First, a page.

Northern Ireland news

Minister and committee chairman clash over what defines a `grammar school'

Minister Peter Weir appeared before the committee via Zoom

THE education minister and chairman of the committee that scrutinises his work have clashed over the definition of a `grammar school'.

Peter Weir suggested that if selective post-primaries stopped using entrance exams, they would be viewed as `comprehensive'.

The minster said the "vast bulk" of people believed that a school had to have a test to make it a grammar - even though it does not.

He said there was a difference between the legal definition and common understanding.

Mr Weir was responding to Alliance MLA Chris Lyttle, chairman of the assembly education committee.

The two have been at odds over plans to press ahead with 11-plus tests this winter.

A dozen schools have agreed to suspend exams due to disruption caused by the lockdown. The majority plan to proceed, however.

Mr Weir and the DUP are supporters of academic selection. He said critics of the system were yet to suggest any viable alternative should tests be scrapped.

Legally, the term `grammar' refers to a management type - such schools are under no obligation to use admissions exams.

Grammar schools existed before academic selection was introduced in the 1940s. Academic tests were only brought in years later.

Today, there are a small number of grammar schools that no longer run 11-plus tests and instead use non-academic entrance criteria.

At the education committee, Mr Lyttle told the minister that he had concerns about P7 children.

"You have legitimately asked for people that are concerned with regards to the sitting of tests in Year 7 to come up with alternatives. Is the recommended criteria of the Department of Education not a suitable alternative to consider?" he asked Mr Weir.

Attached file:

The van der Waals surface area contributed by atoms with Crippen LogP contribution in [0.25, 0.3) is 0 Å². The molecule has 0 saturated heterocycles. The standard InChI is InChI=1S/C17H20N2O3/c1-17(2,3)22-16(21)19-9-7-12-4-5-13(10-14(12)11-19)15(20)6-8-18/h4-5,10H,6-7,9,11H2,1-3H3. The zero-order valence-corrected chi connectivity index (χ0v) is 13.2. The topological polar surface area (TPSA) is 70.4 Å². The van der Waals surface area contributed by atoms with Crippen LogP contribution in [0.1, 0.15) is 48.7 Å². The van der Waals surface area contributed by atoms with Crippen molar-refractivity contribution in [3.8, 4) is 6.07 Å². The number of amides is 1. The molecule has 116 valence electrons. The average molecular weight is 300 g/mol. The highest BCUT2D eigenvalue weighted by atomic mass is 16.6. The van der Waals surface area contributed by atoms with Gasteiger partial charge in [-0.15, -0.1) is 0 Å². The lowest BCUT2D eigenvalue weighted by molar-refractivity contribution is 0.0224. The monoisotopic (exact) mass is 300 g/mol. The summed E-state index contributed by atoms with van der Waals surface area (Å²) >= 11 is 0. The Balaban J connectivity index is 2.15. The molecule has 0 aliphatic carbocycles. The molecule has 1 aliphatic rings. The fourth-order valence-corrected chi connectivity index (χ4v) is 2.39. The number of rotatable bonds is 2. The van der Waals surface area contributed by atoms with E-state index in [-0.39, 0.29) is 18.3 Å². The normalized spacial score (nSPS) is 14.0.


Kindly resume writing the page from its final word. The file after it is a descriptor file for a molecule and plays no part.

Responding, Mr Weir said schools were entitled to use academic selection. Alternative criteria, he said, were focussed on non-selective secondary providers.

"Realistically, in most people's understanding, if a grammar school is not using academic selection as a means to deal with oversubscription then to what extend is it a grammar school or is it effectively a comprehensive school?" he said.

Mr Lyttle argued that the department's own guidance on admissions criteria did not make the argument that it applied only to non-selective schools.

"I think it is quite robust criteria and don't see why it is not a suitable alternative," Mr Lyttle said.

Mr Weir said a school not using tests could "effectively" be badged as a grammar due to the way it was governed.

"But in anyone's understanding of what is a grammar school, if you are not having any method of criteria which refer to academic selection, then I think it is a grammar school only in name," he added.

Mr Lyttle pointed out that there were both non-selective grammar schools and others that had agreed to use non-academic criteria to determine admissions for 2021.

In reply, Mr Weir said: "The legal definition of a grammar school relates to its form of governance, but I think the common understanding of a grammar school is one that uses academic criteria as a means of entry. That is what I think the public will understand.

"Let us not pretend that if you get rid of academic selection that you effectively have a grammar school system. It isn't really the case."

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